Offerer and Offering: Cyril of Alexandria on Jewish and Christian Sacrifice

Friday 9 September 2022, 11:30
PhD defence
Speaker or Ph. D. student
J.R. Lucas
prof. dr. J. Behr, prof. dr. A. Louth
Faculty of Philosophy, Theology and Religious Studies

In "Offerer and Offering: Cyril of Alexandria on Jewish and Christian Sacrifice", Joseph Lucas examines the theology of Cyril as exhibited in his biblical exegesis. Focusing on three of Cyril's extant commentaries - The "Glaphyra" on the Pentateuch, the Commentary on Isaiah, and the Commentary on John - the author outlines the many references to sacrifice, and unpacks the Alexandrian's interpretation of these passages. Guiding this investigation are a series of questions: What external factors and influences motivated Cyril to focus on sacrifice in his commentaries; does Cyril believe that Jewish sacrifice of the Tabernacle and Temple was efficacious; does Cyril envision a Christian version of sacrifice; and do the ideas that Cyril forms about sacrifice in his exegesis influence his later theological works, after AD 428, dealing with Nestorianism. J. Lucas discovers that Cyril’s views on Jewish sacrifice are complex and nuanced, as is his understanding of the work of Christ as sacrifice. These ideas come together in his identification of the eucharist as an offering, as well as in his view of Christian spiritual life as sacrificial. These ideas all coalesce in his later thinking as he responds to Nestorius, particularly seen in his famous treatise, “The Twelve Anathemas”.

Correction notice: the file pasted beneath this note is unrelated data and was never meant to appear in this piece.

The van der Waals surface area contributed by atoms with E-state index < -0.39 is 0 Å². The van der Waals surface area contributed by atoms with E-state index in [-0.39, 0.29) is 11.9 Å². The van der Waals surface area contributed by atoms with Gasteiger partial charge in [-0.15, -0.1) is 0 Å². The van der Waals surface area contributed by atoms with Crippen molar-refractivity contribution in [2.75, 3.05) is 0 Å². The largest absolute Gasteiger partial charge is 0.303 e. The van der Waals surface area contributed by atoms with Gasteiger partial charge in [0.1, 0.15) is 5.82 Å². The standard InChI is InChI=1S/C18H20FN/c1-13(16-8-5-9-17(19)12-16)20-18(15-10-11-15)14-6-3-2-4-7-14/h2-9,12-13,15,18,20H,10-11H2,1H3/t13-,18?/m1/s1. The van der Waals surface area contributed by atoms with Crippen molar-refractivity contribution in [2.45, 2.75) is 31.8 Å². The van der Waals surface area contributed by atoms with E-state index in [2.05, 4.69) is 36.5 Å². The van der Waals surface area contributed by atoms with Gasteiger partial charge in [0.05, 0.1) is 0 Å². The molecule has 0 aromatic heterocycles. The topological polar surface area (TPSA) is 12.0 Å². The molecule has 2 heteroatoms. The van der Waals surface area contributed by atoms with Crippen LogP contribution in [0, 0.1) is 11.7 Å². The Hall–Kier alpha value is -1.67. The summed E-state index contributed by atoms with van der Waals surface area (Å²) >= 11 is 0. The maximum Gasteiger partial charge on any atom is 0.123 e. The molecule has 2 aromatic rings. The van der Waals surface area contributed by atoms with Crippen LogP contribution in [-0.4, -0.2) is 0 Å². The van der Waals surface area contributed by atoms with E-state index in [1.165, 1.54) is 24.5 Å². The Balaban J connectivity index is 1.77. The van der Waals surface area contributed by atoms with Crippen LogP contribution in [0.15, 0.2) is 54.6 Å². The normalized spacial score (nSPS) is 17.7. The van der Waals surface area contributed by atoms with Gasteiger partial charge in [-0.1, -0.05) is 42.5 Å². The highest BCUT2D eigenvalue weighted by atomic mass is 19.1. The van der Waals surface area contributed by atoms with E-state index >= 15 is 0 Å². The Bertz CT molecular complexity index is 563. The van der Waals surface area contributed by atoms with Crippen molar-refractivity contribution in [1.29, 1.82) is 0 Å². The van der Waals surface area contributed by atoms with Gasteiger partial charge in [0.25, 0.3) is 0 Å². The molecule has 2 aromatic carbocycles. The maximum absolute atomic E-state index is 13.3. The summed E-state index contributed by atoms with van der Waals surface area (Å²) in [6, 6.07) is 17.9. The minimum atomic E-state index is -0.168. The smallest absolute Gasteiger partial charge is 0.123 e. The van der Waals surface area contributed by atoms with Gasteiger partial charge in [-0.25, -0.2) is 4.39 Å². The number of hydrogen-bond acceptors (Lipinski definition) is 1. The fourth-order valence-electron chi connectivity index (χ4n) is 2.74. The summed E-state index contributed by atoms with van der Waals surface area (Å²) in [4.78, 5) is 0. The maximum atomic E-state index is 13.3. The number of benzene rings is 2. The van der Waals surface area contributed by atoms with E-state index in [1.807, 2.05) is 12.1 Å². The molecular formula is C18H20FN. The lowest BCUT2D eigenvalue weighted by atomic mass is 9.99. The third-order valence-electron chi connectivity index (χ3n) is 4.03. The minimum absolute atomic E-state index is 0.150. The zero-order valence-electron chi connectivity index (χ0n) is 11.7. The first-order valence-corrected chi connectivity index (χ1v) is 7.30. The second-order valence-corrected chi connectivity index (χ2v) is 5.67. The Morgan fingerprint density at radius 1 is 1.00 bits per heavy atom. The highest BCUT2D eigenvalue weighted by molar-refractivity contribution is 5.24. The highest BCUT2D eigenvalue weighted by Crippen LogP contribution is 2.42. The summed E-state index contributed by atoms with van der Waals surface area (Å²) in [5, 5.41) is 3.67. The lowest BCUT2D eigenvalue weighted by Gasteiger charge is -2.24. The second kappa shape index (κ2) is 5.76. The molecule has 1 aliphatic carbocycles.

Joseph Lucas completed his Master of Divinity with specialization in Patristics and Church History at Saint Tikhon Orthodox Theological Seminary in Pennsylvania (US). He lives in Miami, Florida with his wife and children. He is the author of "Prayer of the Publican: Justification in the Desert Fathers" (ORI: 2011).


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